For netboot make sure to build network drivers in kernel statically. Modules _can_ work if you build your own initramfs, but it would also mean you have to keep several pieces in sync (for easier maintenance build everything you need in, leave the rest completely out. Not even as modules).

With network and hard drives controller driver compiled statically into kernel you should be able to boot and have a look around. From this point you can start incremental tuning (enable or disable a few features, recompile with --no-clean for faster build, check if nothing broke :) )


The defconfig or more properly the x86_64_defconfig does not seem to be minimal at all, and I found and am still finding sources that say it has a lot of generally useful things enabled. See the link after the next quote.

I was planning on building everything into the kernel statically if it's not already compiled in statically for the reasons you gave.

Jaglover wrote:
To get leanest config use make allnoconfig, then you have to go thru menus at least three times because the options you need will even not show up at first. You will spend some time, but the result will be rewarding.


Sorry, that's what I meant. The problem is when I last attempted to get a working system from "allnoconfig" I did not have much luck, even after enabling what I thought would provide necessary subsystems (disk, network, etc). Does anyone have a complete list of what is needed? I assumed a default configuration set would be available that was the "minimum working configuration" but it did not look like there was one.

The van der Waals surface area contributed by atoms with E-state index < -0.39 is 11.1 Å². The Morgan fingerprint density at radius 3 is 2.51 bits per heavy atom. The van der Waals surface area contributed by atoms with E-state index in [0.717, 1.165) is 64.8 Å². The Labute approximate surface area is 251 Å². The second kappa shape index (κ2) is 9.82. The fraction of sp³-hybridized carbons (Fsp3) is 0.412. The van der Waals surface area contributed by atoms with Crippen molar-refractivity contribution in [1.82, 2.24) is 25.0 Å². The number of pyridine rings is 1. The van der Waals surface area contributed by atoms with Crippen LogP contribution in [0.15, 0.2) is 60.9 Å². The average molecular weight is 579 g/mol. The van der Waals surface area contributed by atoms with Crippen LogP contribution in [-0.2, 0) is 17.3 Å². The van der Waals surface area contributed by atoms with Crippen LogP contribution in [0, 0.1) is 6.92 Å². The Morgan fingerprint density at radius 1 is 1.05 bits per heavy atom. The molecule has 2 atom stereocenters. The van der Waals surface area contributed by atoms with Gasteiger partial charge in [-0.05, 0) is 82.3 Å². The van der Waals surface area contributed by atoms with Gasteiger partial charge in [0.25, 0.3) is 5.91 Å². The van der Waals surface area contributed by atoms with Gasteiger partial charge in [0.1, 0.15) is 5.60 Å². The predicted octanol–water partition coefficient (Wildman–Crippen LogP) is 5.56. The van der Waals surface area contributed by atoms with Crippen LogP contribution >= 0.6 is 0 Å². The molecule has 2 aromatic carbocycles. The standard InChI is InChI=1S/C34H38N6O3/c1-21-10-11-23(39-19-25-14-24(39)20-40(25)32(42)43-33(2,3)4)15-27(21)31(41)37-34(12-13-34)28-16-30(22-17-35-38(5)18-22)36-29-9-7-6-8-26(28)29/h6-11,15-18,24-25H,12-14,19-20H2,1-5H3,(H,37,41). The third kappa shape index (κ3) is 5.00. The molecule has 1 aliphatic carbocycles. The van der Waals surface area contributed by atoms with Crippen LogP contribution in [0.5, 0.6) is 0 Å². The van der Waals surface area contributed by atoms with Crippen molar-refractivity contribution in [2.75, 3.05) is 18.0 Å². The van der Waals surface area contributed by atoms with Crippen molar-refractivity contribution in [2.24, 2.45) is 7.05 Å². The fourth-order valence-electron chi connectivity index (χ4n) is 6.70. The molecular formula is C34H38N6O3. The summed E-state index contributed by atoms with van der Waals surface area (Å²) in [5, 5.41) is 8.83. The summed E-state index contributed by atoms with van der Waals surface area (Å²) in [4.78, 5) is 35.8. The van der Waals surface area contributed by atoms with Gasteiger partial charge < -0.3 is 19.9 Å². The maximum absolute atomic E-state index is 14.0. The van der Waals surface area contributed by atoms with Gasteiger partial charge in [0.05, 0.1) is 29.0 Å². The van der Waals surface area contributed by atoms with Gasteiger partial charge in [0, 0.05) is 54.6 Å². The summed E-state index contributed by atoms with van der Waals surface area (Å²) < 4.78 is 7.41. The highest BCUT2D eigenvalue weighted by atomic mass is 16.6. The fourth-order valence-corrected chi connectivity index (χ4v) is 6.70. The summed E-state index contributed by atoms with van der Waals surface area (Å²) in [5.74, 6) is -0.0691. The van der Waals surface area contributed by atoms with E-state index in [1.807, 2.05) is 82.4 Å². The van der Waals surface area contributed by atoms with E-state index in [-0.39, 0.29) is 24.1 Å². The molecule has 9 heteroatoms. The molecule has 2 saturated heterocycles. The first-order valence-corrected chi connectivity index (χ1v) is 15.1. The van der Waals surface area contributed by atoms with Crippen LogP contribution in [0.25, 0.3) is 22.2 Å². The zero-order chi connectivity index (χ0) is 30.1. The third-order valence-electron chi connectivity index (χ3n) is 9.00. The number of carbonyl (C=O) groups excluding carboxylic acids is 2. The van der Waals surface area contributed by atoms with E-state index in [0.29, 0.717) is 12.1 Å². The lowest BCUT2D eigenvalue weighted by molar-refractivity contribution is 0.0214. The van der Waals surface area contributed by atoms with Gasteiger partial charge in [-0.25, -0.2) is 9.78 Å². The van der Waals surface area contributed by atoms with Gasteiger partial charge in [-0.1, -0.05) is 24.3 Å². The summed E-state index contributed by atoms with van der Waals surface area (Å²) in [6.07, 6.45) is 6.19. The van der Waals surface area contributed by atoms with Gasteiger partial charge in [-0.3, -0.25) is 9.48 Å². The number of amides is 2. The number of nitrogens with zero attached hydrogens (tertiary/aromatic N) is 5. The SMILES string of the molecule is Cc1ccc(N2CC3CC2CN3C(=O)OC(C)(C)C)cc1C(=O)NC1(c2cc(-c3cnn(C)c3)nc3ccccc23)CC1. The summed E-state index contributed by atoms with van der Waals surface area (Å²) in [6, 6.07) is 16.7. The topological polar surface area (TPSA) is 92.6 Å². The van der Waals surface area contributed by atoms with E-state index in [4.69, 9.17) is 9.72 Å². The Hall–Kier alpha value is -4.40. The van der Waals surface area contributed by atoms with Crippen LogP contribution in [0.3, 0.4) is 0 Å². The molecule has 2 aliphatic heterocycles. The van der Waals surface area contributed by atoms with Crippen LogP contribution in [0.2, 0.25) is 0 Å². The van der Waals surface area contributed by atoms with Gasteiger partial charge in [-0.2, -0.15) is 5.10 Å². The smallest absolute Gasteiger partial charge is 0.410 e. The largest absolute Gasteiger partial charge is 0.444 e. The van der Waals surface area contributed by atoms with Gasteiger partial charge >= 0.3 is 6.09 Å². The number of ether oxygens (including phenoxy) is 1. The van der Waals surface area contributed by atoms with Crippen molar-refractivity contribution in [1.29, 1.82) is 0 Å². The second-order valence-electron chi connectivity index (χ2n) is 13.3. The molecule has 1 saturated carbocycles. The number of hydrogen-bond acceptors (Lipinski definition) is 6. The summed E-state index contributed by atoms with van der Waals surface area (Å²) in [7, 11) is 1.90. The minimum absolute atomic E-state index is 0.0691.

After some more searching I just found http://mgalgs.github.io/2015/05/16/how-to-build-a-custom-linux-kernel-for-qemu-2015-edition.html. For some reason I find the answer I am after only once I have posted about it. I would still appreciate people chiming in if they have more information.

roki942 wrote:
Total kvm noob question from someone only getting ready to try kvm.
Code:
make help
...............
kvmconfig       - Enable additional options for kvm guest kernel support

I'm guessing this only adds in the options for kvm. Is it something to run after/before one of the other options?


Unless I'm mistaken kvmconfig is built on top of defconfig - what would be the point of having VirtIO (or other) disk and network drivers if you had no disk or networking support?
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szatox
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PostPosted: Mon May 01, 2017 8:48 pm    Post subject: Reply with quote

Yes, allnoconfig is not very user friendly, most likely won't even boot. If you knew all that is needed to start with it, you wouldn't start this topic.
Anyway, defconfig tags most of the important stuff as builtin, and everything else as modules. So you can tag things you _know_ are important to be built in (network and hard drives) and then completely disable all other _modules_. I did exactly this recently: made network and some filesystems static, and then netbooted a machine into RAM (diskless). The machine behaves properly, even though I haven't installed modules into the target image. Well, almost properly, it does not recognize keyboard, because - you guessed that - it's a module by default. I can still control it with SSH which is going to do fine for a week or two until I have to actually clean up the mess.